Seeing Red – a profile of one of the art world’s rising stars

A portrait comprised of socks – that’s one of Malaysian-born artist Hong Yi latest works.

Eschewing paintbrushes, Hong Yi, who goes by the nickname Red (“Hong means red in Chinese”), has previously created a portrait of Taiwanese singer-songwriter Jay Chou using coffee ring stains. Chinese dissident artist Ai Weiwei, most famous for his Sunflower Seeds installation, rather appropriately had his image mastered from sunflower seeds and staying relevant to her respective subject’s life, she also ‘painted’ retired NBA superstar Yao Ming portrait using a basketball.

Based in Shanghai, on a recent trip to New York Red took some time out to talk to rag & bone…

When did you begin painting with things other than brushes?

Two years ago during my Uni holidays I got bored at home in Malaysia and had the urge to paint. Justin Bieber’s song ‘Baby’ was blasting everywhere at that time, so I thought I’d do a portrait of him. I realised I didn’t have my painting equipment with me – I left them in Melbourne where I studied - so I used Korean chili paste from the fridge and painted his portrait on a plate.

You’re an architect by profession. How do you fit your art in with your day job, is it very time-consuming?

It differs from project to project depending on what type of materials and objects I am using. My portraits of Ai Weiwei with sunflower seeds and Yao Ming using a basketball took me about 2-3 hours to complete. The Jay Chou portrait with coffee took 12 hours, while the Zhang Yimou sock and bamboo stick portrait took 3 weeks to plan, design and install.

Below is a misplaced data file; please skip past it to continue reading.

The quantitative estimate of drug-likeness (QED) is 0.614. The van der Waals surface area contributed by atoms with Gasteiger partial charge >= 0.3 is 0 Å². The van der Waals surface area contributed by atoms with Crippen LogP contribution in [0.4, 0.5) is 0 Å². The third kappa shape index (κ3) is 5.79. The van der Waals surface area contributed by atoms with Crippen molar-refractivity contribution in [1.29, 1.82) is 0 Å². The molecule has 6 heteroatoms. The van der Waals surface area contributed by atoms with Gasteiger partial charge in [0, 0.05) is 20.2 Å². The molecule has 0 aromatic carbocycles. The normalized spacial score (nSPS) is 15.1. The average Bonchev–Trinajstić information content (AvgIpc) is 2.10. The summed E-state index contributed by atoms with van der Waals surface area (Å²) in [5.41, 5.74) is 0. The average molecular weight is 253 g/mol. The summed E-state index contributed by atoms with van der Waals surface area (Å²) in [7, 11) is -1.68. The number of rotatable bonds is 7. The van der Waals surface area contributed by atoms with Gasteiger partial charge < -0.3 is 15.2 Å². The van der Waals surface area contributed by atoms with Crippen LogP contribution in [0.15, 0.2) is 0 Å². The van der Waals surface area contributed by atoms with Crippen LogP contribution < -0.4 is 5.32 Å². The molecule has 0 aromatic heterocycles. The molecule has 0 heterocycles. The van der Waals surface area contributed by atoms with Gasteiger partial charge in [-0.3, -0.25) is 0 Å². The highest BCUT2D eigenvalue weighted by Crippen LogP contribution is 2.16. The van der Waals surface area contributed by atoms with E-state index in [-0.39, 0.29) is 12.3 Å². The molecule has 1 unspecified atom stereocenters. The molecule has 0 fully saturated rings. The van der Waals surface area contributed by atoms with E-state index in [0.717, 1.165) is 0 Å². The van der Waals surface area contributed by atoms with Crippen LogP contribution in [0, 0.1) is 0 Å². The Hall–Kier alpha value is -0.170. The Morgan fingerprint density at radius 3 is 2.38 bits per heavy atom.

What are you currently working on?

I’ve just finished portraits of two Americans - one of them was Mark Zuckerberg. I like to paint portraits of people from the country I’m visiting and I spent a month in the States,  which is why I chose to do portraits of Americans. I do commissioned works and I’m really glad that people like what they’ve seen me do so far. I’m heading back to Shanghai for work next week and will continue doing portraits of famous Chinese personalities to learn more about the country and its people.

What are you inspired by?

People who dare to chase their dreams and passions; acoustic and tonal music; design; blogs; kindness; love; patterns; New York and currently, the Chinese tradition and culture.

Who would you love to meet?
Katie Sokoler; to get a peek into her world of love hearts, rainbows and laughter. Jeremy Lin; to thank him for being such an inspiration. Bjarke Ingels; the current rockstar architect who has been a breath of fresh air in the industry. Yayoi Kusama  (sculptor, painter and novelist) because I love her stunning, disturbing works, and I just want to see what she’s like in person.

Can you share your favorite motto?

I have a few, but here are some of my faves: “If you want something you’ve never had before, do something you’ve never done before” – anonymous and; “Be kind, for everyone you meet is fighting a hard battle.” - Plato.

What is your ultimate aspiration?

To organize my own art and design exhibition in a few cities around the world and to use art to empower and inspire others.

 

 

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